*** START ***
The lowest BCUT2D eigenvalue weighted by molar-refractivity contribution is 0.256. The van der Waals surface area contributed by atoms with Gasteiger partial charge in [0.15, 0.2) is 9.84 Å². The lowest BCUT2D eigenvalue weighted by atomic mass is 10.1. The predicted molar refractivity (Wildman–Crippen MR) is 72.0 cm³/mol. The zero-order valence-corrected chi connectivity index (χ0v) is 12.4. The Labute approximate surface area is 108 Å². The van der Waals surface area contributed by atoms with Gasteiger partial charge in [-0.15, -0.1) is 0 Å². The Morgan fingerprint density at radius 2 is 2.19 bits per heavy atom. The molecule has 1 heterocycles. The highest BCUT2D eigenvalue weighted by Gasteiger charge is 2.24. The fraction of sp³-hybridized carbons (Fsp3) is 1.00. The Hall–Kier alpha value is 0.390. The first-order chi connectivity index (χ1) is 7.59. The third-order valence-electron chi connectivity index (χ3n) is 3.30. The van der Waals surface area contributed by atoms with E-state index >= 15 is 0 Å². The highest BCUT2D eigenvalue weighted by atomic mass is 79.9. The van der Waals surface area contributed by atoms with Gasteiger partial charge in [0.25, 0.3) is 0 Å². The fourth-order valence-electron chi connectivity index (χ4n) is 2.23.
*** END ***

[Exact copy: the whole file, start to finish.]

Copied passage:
The lowest BCUT2D eigenvalue weighted by molar-refractivity contribution is 0.256. The van der Waals surface area contributed by atoms with Gasteiger partial charge in [0.15, 0.2) is 9.84 Å². The lowest BCUT2D eigenvalue weighted by atomic mass is 10.1. The predicted molar refractivity (Wildman–Crippen MR) is 72.0 cm³/mol. The zero-order valence-corrected chi connectivity index (χ0v) is 12.4. The Labute approximate surface area is 108 Å². The van der Waals surface area contributed by atoms with Gasteiger partial charge in [-0.15, -0.1) is 0 Å². The Morgan fingerprint density at radius 2 is 2.19 bits per heavy atom. The molecule has 1 heterocycles. The highest BCUT2D eigenvalue weighted by Gasteiger charge is 2.24. The fraction of sp³-hybridized carbons (Fsp3) is 1.00. The Hall–Kier alpha value is 0.390. The first-order chi connectivity index (χ1) is 7.59. The third-order valence-electron chi connectivity index (χ3n) is 3.30. The van der Waals surface area contributed by atoms with E-state index >= 15 is 0 Å². The highest BCUT2D eigenvalue weighted by atomic mass is 79.9. The van der Waals surface area contributed by atoms with Gasteiger partial charge in [0.25, 0.3) is 0 Å². The fourth-order valence-electron chi connectivity index (χ4n) is 2.23.